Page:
Under the Brownfields Law of 2002, EPA and other federal agencies have established a variety of programs focused on promoting and funding the repurposing of abandoned mine lands (AMLs), broadly defined as lands, waters, and watersheds in close proximity to where extraction, beneficiation, or processing of ores and minerals has occurred. Among the most promising of these initiatives is EPA’s Re-Powering America Program, pursuant to which EPA has prioritized the development of renewable energy projects on brownfield properties such as AMLs.
The Department of Energy’s National Renewable Energy Laboratory (NREL) has significantly contributed to the success of the Re-Powering America Program. As part of its initial characterization of sites on EPA’s brownfields inventory, NREL collects data sufficient to determine the renewable energy potential of each site. To date, NREL has screened over 80,000 sites for their development potential as solar, wind, biomass, and geothermal facilities.
Hard-rock mine sites, in particular, offer a number of distinct opportunities for renewable energy development. For example, they tend to be large in size, and thus can provide sufficient capacity for the installation of a large-scale wind farm or solar array in one location and are often near existing infrastructure, including roads and utilities. In addition, hard-rock mine sites can serve as excellent locations for wind farms because they are often situated in mountainous areas that receive consistent wind flow.
Development of inactive coal properties can be more challenging, due in part to the remediation and procedural requirements of the Surface Mining Control and Reclamation Act. However, the Act also offers a potential funding source for site redevelopment under its AML Reclamation Fund, a benefit not available with respect to the hard-rock mine sites.
In addition to the foregoing, there is an array of emerging technologies that can enable value extraction and new reclamation approaches based on engineered natural systems or “green infrastructure.” For example, energy recovery from wastewater at mine sites can be a cost-effective option due to the often remote locations of such sites. In addition, residuals from wastewater treatment can be used as a soil amendment to add organic matter and nutrients to the soil to create a fertile soil profile with a reestablished microbial community, invertebrates, and plants. This approach can be used to help meet Clean Water Act stormwater discharge requirements as well as regulatory limitations on direct discharge to surface waters.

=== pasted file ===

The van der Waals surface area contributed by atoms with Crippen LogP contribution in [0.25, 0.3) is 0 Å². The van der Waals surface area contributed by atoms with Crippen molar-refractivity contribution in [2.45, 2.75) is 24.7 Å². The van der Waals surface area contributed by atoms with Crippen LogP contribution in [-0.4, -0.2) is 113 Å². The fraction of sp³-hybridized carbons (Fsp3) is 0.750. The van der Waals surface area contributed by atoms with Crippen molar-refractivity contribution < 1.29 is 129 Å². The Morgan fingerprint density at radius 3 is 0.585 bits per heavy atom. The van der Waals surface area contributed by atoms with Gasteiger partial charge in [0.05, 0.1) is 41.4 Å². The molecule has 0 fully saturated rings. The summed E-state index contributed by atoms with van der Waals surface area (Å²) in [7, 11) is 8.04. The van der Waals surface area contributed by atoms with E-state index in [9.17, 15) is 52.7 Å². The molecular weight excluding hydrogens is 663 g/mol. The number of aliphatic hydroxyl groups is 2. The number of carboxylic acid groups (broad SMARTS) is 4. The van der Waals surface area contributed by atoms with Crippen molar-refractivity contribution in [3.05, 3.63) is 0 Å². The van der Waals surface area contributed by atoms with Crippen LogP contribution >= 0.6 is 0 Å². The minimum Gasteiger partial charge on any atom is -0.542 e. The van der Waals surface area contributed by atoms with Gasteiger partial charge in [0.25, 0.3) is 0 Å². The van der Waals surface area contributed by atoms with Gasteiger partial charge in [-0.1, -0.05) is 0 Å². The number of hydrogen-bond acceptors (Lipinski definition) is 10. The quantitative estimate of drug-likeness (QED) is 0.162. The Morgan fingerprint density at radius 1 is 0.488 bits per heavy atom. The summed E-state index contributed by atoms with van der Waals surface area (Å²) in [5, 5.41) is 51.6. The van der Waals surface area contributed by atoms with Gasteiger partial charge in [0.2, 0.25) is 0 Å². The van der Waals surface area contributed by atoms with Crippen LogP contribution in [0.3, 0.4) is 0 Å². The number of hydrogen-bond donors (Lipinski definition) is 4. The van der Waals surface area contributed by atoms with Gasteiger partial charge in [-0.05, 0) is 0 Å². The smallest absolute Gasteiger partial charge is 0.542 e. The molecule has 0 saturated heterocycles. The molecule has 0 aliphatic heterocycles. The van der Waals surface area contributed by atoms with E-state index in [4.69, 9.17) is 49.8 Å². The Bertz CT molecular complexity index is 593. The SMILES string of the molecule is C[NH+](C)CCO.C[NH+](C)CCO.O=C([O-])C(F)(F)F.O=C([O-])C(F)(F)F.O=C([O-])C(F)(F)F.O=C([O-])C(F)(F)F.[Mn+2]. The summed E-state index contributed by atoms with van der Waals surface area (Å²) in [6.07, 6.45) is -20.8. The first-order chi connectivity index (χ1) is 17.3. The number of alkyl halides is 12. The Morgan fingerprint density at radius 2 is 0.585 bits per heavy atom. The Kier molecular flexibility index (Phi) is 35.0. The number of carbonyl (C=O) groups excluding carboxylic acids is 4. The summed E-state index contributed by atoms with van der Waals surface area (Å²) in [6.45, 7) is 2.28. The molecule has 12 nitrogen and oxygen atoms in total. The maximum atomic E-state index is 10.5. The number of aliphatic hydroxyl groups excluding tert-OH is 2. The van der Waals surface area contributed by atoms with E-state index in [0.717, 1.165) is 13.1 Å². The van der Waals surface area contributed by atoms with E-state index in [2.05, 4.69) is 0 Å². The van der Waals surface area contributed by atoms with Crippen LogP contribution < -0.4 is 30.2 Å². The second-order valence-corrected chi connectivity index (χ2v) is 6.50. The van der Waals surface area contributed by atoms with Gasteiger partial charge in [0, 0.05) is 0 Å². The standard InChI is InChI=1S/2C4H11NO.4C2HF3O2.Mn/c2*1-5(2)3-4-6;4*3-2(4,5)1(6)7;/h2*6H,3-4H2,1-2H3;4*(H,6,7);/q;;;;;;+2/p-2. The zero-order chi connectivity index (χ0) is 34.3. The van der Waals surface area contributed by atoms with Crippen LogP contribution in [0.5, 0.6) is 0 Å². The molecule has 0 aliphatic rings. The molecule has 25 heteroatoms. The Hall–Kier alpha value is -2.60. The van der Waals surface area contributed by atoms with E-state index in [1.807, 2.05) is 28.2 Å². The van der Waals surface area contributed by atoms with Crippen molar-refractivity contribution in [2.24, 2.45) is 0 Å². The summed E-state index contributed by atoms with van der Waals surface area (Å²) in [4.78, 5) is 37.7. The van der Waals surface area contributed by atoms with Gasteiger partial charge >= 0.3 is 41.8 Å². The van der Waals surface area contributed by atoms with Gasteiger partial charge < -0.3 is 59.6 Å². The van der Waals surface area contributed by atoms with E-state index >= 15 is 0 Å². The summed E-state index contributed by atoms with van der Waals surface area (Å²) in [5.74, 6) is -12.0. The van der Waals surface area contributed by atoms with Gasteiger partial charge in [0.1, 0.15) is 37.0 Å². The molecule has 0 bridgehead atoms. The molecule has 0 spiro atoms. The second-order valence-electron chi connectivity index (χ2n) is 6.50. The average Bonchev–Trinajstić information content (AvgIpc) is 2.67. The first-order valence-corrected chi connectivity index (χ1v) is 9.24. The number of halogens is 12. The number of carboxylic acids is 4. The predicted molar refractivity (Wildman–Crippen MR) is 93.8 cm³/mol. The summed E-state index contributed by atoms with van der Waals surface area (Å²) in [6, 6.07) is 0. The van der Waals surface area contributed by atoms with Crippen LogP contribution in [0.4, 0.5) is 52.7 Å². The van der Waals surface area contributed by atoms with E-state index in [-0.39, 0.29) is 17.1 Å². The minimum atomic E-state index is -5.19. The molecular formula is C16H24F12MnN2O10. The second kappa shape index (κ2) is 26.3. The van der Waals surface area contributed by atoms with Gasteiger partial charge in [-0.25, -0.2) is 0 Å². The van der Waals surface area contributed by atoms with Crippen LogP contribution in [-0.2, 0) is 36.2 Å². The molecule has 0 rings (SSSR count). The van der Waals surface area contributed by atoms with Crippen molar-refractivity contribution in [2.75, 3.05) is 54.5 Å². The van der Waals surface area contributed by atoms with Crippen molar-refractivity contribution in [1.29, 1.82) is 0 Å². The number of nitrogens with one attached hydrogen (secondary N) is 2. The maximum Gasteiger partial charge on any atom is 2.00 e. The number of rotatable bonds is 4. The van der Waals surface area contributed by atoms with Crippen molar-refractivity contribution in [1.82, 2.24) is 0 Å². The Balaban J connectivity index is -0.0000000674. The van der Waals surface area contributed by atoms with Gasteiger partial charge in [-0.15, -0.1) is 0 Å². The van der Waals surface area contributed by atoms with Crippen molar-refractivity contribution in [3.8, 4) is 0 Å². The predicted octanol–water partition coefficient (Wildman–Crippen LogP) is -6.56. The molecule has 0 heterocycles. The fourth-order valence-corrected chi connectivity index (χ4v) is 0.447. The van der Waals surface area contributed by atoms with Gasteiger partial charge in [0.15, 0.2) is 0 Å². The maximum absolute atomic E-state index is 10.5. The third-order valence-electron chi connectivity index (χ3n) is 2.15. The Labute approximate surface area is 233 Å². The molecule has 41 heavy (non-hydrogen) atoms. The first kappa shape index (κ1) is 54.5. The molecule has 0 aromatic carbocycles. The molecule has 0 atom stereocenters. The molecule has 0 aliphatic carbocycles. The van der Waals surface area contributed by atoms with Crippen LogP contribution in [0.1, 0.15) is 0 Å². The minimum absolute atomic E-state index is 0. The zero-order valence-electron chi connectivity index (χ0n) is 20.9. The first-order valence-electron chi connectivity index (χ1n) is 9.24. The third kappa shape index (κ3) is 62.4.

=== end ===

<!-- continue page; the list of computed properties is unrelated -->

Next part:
The use of green infrastructure can create a revenue generating ecosystem that will help offset the cost of mine remediation. At mine sites with substantial vacant land, sustainable forestry can be used to help manage stormwater as well as generate carbon credits recognized to varying degrees under both the California and Regional Greenhouse Gas Initiative frameworks. Furthermore, engineered wetlands can help address acid mine drainage and other contaminated flows from abandoned mines and potentially serve as a secondary revenue source through the generation of water quality trading credits under the Clean Water Act.
Historically, a significant obstacle to the redevelopment of AML has been the lack of funding available to characterize and remediate these sites. This gap in funding can be reduced by incorporating renewable energy and/or green infrastructure into the mine remediation plan. The installation of a solar array during or following mine reclamation can provide an energy source to power the remediation effort or create a revenue stream to offset the cost of remediation. A similar approach can be utilized through the use of green infrastructure.
In its proposed 2018 budget, the Trump administration has requested $28.0 billion for the Department of Energy “to make key investments to support its missions in nuclear security, basic scientific research, energy innovation and security, and environmental cleanup." Of this total, $6.5 billion is designated specifically for environmental management to address “high-risk contamination facilities that are not in the current project inventory.” However, within this proposed budget, the EPA would receive $5.655 billion in funding, a 30% decrease from the enacted 2017 budget. This reduction in EPA funding may have adverse effects on the Re-Powering America program.
Jerry Muys is a partner and Paul Tetenbaum is a summer intern with Boston-based law firm Sullivan & Worcester LLP.